Left to right:Linda Madrid, CarrAmerica; Diana Daniels, The Washington Post Company; and Maud Mater, Freddie Mac.
(Photo by Claus Mroczynski)
There have been stunning gains in the ranks of female attorneys over the past two decades. But within the past five years, one of the most notable advancements for women lawyers has taken place within the walls of the nation's leading corporations. Today, 62 women have broken the glass ceiling to capture the coveted position of chief legal officer of a Fortune 500® corporation, which translates to 12.4 percent of all Fortune 500® general counsel.
When this elite circle was last examined (see the May 2000 issue of Diversity & The Bar magazine), women general counsel numbered 42 or 8.4 percent. Within a two-year span, the club's gender diversity has climbed by 50 percent, with a full 84 percent of the current Fortune 500® women general counsel having joined the ranks only within the five-year span of 1996 through 2001.
Although the numbers are improving, it has only been in recent years that women lawyers have really started to ascend the ranks. In every category of the legal profession—whether in-house, in law firms, or the public sector—studies have shown that women generally fill the mid- to lower-level jobs and continue to earn less than their male counterparts.
This trend can be attributed to a number of factors, including crushing work schedules that force women to choose between active motherhood and their careers; limited networking opportunities for women; and a dearth of female mentors. There is also the perception that higher expectations are placed upon female attorneys who have the same qualifications as their male counterparts.
Despite such obstacles, more women are breaking the storied glass ceiling, although not without struggle or personal costs. Ceiling-breakers like Linda Madrid, Diana Daniels, Maud Mater, and Catherine Lamboley, all general counsel at top corporations, are part of the first wave of women who came of age and began careers in the post-women's movement world.
These women learned to remain undaunted when their contributions to meetings were overlooked, only to be heralded as great ideas when echoed by male colleagues. They learned not to complain when Saturday night found them laboring at the office, rather than enjoying personal time. Early in their careers, they set high standards for themselves, staked out their own values and management styles, and are now reaping the rewards. Of the generation that not only defined, but defied the glass ceiling, these four women have stories that can instruct younger women who choose to follow in their paths.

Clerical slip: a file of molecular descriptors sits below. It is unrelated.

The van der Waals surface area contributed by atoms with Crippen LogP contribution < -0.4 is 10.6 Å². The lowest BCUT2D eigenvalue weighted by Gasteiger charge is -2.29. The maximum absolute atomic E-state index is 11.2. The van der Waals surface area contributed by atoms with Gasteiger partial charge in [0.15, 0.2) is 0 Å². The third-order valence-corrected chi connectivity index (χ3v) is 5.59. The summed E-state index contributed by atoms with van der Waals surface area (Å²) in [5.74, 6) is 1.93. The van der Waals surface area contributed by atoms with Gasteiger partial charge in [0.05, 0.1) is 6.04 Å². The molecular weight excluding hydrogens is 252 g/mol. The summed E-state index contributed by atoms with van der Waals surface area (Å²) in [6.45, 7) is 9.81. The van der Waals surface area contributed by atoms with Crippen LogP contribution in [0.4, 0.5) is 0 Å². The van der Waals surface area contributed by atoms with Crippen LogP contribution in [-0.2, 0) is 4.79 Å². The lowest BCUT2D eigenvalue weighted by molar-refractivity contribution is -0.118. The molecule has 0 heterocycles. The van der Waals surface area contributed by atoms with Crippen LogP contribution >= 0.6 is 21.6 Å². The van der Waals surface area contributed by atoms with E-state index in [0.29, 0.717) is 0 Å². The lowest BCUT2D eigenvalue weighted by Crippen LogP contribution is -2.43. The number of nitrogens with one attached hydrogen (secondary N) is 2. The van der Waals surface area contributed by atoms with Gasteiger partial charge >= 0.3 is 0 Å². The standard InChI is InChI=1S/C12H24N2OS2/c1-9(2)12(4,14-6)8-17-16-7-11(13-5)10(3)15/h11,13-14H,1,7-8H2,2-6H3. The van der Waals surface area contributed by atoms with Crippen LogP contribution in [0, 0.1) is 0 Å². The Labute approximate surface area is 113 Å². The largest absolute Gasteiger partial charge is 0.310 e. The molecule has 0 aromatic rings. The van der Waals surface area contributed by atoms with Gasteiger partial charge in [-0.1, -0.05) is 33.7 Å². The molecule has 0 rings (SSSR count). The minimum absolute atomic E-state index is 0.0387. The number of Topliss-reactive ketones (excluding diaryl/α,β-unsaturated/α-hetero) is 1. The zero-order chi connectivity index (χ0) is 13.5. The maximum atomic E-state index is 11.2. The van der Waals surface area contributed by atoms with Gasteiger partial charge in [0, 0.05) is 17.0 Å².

Today, as the managing director, general counsel and secretary of CarrAmerica Realty Corporation, Linda Madrid is at the top of her game. But in 1994, her life was in a state of flux. Her mother had just passed away, and the general counsel of Riggs National Corp., where she served as litigation manager, had resigned. He had been her mentor and she felt uncertain about the future.
Her brother, a chief financial officer for a shipping company, viewed the change as a challenge.
"He said, does this create an opportunity for you? Could you do the job? Would you do the job? He told me to ask for it. It never dawned on me to ask."
Madrid made the call to the president of Riggs, and although it didn't happen immediately, "ultimately, I got the job." From this experience, Madrid learned that it never hurts to ask for what you want.
Based in Washington, D.C., CarrAmerica is of one of the nation's leading owners, developers, and operators of commercial office properties, operating in six markets from coast to coast.
A mother of a five-year-old, Madrid, 42, oversees a legal staff she helped build, and is responsible for directing the company's legal affairs and corporate governance. Like the other female attorneys profiled here, Madrid credits her success to high standards set by her parents, to the role model of a working mother (hers was a nurse), and a willingness to sacrifice time, especially during the early years of her career. She also cited the ability to plan, organize, and juggle multiple tasks.
Madrid is a graduate of the Georgetown University Law Center and served as an editor of its law journal. She cut her teeth at two Washington, D.C. law firms, Sidley & Austin and Colton & Boykin.
Young women attorneys today have it a bit easier than she did, Madrid believes. "Mentoring has to be the biggest difference. In the law firm I joined after school, there was one woman partner in the Washington, D.C. office. There weren't the same mentoring options that there are today. When teams were put together to work on matters, I don't know that there was someone looking out for me. I think that was the toughest part."
However, she was able to find her own mentors, such as Marna Tucker, a high-powered Washington attorney.
"I went down to the Superior Court to watch her during a trial. I was so impressed by her presence; she really had confidence and poise."
CarrAmerica relies heavily on outside counsel. What Madrid brings to her job are her legal experience and intimate knowledge of the company. "It would be hard to describe a typical day. Because we are a very small department (three attorneys, one paralegal, and two administrative assistants), we have to be proactive in determining how to spend time where the client gets the greatest value. Very often I am doing something for the first time. For example, our largest shareholder, who owned over 40 percent of the company, sold out in August. It happened very quickly. You don't often know when something like that is going to happen, so you clear the decks and go full throttle. You're managing a process as well as carrying out the tasks."
"Being a general counsel is like being a quarterback," Madrid says. "You often have to figure out the plays, and then determine who the right people are to execute them."
Diana Daniels, 52, was an undergraduate at Cornell University at the height of the Vietnam War and civil rights movement. She remembers when black student activists took over a campus building and were later photographed coming out with guns hoisted in the air. "During my time on campus, there was a lot of unrest and concern about the war and other national issues facing the country," Daniels recalls. This early exposure to social issues propelled her into her law career.
Daniels was initially interested in urban planning, and won an internship her senior year working in city government in New York City under Mayor John Lindsey. She hadn't been there long when "it occurred to me that most policy and decision makers seemingly were not planners, accountants, or other professionals; they were lawyers."
So Daniels earned both a Juris Doctor degree from Harvard Law School and a master's degree in city planning from the Massachusetts Institute of Technology in 1974.
At first, she had to strive to be taken as seriously as her male colleagues, even during after-hours events. As a young associate, she recalls a co-ed softball game with a rival law firm, in which, "the captains of the teams agreed that they could make substitutions to the batting order in the ninth inning. Come the ninth inning, the two leadoff batters were women. Guess who got substituted off? I couldn't believe my fellow associates would do that!"